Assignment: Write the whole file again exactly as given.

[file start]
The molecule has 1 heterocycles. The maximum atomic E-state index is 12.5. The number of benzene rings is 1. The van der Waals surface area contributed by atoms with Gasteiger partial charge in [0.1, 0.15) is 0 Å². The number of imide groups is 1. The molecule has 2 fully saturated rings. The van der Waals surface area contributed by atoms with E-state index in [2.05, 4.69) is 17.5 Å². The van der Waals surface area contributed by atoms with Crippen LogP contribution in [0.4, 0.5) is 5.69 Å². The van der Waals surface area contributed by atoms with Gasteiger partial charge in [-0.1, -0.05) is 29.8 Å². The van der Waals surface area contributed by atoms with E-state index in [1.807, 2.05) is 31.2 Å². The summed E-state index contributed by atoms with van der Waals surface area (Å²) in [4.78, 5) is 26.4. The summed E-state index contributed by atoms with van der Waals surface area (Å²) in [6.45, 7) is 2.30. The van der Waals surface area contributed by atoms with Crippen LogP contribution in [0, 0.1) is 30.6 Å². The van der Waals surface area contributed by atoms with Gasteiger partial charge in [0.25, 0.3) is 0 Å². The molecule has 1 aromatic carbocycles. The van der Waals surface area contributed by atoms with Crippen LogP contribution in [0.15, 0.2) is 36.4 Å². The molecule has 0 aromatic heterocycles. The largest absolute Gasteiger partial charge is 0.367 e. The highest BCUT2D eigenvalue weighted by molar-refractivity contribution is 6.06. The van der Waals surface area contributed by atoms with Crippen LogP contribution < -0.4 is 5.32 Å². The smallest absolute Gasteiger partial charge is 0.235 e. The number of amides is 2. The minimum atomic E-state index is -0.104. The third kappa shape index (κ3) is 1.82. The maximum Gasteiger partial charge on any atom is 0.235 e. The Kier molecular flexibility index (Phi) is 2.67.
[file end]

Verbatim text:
The molecule has 1 heterocycles. The maximum atomic E-state index is 12.5. The number of benzene rings is 1. The van der Waals surface area contributed by atoms with Gasteiger partial charge in [0.1, 0.15) is 0 Å². The number of imide groups is 1. The molecule has 2 fully saturated rings. The van der Waals surface area contributed by atoms with E-state index in [2.05, 4.69) is 17.5 Å². The van der Waals surface area contributed by atoms with Crippen LogP contribution in [0.4, 0.5) is 5.69 Å². The van der Waals surface area contributed by atoms with Gasteiger partial charge in [-0.1, -0.05) is 29.8 Å². The van der Waals surface area contributed by atoms with E-state index in [1.807, 2.05) is 31.2 Å². The summed E-state index contributed by atoms with van der Waals surface area (Å²) in [4.78, 5) is 26.4. The summed E-state index contributed by atoms with van der Waals surface area (Å²) in [6.45, 7) is 2.30. The van der Waals surface area contributed by atoms with Crippen LogP contribution in [0, 0.1) is 30.6 Å². The van der Waals surface area contributed by atoms with Gasteiger partial charge in [0.25, 0.3) is 0 Å². The molecule has 1 aromatic carbocycles. The van der Waals surface area contributed by atoms with Crippen LogP contribution in [0.15, 0.2) is 36.4 Å². The molecule has 0 aromatic heterocycles. The largest absolute Gasteiger partial charge is 0.367 e. The highest BCUT2D eigenvalue weighted by molar-refractivity contribution is 6.06. The van der Waals surface area contributed by atoms with Crippen LogP contribution < -0.4 is 5.32 Å². The smallest absolute Gasteiger partial charge is 0.235 e. The number of amides is 2. The minimum atomic E-state index is -0.104. The third kappa shape index (κ3) is 1.82. The maximum Gasteiger partial charge on any atom is 0.235 e. The Kier molecular flexibility index (Phi) is 2.67.